After former Foreign Affairs Secretary Perfecto Yasay Jr. failed to hurdle the Commission on Appointments, current Undersecretary for Policy Enrique Manalo assumed the role as Acting Secretary. In May, Cayetano took oath as the DFA chief.

Aside from changes in leadership, new Office of Strategic Communications headed by Undersecretary Ernesto Abella was also created.

“We’re really going to give recommendations, certain changes at the DFA because from the 1990s to the time of President Benigno Aquino III, maraming tinanggal sa DFA na hindi nakita na DFA plays a role in security and plays a role in our image abroad,” Cayetano said. “We’re going to put up strategic office to help our cooperations abroad.”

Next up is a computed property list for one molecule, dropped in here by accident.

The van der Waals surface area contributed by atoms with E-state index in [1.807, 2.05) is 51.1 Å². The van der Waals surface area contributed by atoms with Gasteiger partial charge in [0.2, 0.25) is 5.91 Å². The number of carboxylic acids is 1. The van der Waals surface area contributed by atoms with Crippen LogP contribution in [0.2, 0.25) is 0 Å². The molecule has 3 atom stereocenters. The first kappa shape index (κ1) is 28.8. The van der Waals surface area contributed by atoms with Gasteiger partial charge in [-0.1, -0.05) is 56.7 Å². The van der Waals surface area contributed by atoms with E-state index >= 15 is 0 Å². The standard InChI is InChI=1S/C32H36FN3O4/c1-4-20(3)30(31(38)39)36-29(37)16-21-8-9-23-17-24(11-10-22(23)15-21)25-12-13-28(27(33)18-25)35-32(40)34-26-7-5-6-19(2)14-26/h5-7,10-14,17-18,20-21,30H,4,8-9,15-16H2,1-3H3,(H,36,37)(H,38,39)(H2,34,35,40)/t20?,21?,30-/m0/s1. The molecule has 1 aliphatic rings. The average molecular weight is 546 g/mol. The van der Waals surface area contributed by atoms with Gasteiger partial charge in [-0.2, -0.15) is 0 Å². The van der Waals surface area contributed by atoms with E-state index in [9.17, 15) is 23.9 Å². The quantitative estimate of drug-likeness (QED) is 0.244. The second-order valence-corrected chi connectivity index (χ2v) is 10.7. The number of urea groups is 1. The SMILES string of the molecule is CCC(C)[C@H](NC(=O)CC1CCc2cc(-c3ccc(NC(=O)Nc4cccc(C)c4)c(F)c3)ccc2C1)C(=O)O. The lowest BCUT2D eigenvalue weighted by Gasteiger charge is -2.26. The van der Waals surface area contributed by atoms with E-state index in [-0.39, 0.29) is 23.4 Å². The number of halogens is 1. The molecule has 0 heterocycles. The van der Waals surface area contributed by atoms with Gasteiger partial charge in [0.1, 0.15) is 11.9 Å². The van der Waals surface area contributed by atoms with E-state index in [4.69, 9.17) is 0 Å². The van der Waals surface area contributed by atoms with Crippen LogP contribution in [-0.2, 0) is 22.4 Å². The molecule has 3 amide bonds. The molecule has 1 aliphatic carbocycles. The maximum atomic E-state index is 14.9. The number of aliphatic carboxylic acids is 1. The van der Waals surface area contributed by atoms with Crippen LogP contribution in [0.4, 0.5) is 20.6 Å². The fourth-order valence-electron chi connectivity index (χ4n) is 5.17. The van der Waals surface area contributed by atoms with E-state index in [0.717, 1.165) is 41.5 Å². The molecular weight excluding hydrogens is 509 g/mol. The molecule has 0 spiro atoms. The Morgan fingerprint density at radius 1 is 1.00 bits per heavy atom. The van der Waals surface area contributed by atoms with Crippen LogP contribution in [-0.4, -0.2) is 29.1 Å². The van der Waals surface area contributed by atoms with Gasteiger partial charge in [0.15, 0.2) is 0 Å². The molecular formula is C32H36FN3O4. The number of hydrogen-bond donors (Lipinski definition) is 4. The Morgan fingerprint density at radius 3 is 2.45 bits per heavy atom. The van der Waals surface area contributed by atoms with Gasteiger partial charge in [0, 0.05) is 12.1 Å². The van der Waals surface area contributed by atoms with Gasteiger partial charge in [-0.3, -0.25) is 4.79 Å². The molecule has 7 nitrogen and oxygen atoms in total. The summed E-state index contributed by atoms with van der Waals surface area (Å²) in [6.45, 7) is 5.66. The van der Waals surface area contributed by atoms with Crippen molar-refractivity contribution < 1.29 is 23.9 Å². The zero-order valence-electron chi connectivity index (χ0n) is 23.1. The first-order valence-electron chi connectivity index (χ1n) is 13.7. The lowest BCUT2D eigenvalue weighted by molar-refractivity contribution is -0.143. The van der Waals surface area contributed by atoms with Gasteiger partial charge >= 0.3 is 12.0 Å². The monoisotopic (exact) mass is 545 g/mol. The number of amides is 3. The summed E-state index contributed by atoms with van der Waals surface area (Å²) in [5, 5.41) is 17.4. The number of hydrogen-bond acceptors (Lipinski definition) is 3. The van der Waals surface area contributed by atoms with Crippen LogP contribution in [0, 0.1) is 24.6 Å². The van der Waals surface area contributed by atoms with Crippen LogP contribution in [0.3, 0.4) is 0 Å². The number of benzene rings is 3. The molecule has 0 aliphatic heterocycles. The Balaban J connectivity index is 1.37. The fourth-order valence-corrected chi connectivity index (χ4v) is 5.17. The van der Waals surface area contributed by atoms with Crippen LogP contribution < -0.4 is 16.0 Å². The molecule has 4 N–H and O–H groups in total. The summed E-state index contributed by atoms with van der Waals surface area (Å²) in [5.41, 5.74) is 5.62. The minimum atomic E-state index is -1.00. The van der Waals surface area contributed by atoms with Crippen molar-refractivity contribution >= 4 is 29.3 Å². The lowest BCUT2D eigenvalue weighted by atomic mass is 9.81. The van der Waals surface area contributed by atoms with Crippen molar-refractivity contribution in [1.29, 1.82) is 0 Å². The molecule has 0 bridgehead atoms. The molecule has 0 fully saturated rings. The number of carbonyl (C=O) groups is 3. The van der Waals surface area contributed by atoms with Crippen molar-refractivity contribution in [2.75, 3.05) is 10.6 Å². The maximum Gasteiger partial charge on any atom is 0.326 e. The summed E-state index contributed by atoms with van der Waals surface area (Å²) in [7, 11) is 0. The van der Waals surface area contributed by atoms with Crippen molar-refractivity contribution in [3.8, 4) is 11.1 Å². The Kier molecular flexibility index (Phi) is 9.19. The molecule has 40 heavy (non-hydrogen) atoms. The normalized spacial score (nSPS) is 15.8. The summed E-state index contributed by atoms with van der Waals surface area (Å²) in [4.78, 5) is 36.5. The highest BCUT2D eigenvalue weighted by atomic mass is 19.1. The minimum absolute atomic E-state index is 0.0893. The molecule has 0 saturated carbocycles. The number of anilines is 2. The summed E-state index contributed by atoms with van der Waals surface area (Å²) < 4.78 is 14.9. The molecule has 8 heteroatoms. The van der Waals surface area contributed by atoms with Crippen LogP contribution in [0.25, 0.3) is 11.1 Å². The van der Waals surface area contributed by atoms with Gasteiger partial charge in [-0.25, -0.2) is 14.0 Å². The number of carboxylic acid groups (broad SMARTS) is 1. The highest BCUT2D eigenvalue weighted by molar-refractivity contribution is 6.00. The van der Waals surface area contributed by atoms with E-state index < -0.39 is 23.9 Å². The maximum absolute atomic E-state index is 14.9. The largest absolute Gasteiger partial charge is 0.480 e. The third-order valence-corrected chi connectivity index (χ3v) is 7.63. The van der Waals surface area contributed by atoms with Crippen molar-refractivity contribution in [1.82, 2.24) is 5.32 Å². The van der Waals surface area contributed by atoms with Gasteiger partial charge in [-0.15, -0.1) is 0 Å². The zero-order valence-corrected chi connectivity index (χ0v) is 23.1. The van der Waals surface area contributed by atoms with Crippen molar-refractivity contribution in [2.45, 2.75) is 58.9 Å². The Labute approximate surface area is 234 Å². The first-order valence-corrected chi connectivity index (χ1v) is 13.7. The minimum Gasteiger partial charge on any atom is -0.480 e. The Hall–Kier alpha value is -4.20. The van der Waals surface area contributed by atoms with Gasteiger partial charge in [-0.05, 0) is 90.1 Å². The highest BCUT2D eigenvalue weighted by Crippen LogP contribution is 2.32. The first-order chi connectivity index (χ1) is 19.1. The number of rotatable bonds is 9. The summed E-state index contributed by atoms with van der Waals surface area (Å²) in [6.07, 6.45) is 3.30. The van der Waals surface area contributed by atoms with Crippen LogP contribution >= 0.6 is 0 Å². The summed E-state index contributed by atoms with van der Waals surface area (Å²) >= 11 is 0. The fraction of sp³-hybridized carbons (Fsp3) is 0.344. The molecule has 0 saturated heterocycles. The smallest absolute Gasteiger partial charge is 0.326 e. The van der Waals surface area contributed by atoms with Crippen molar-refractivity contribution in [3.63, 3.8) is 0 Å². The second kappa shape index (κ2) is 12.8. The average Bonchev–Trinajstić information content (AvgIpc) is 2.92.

In the past, the DFA only has the following offices: Office of Undersecretary for Administration headed by Linglingay Lacanlale; Office of the Undersecretary for International Economic Relations headed by Manuel Antonio Teehankee; Office of the Undersecretary for Migrant Workers Affairs headed by Sarah Loue Arriola; Office of Undersecretary for Policy headed by Enrique Manalo; and Office of Undersecretary for Civilian Security and Consular Concerns under Jose Luis Montales.

Given that the new office is Undersecretary level and the current public relations arm of the agency or the Office of Public Diplomacy (OPD) is Assistant Secretary level, Cayetano said the latter will effectively be under the leadership of Abella.

Earlier, he also said a public announcement for the new spokesperson will come in January as the agency transitions its new public diplomacy team.

DFA Acting Spokesperson Robespierre Bolivar, currently serving as head of OPD, is expected to assume the role of Consul General at the Philippine Embassy in Tokyo, Japan by the first quarter of 2018. (PNA)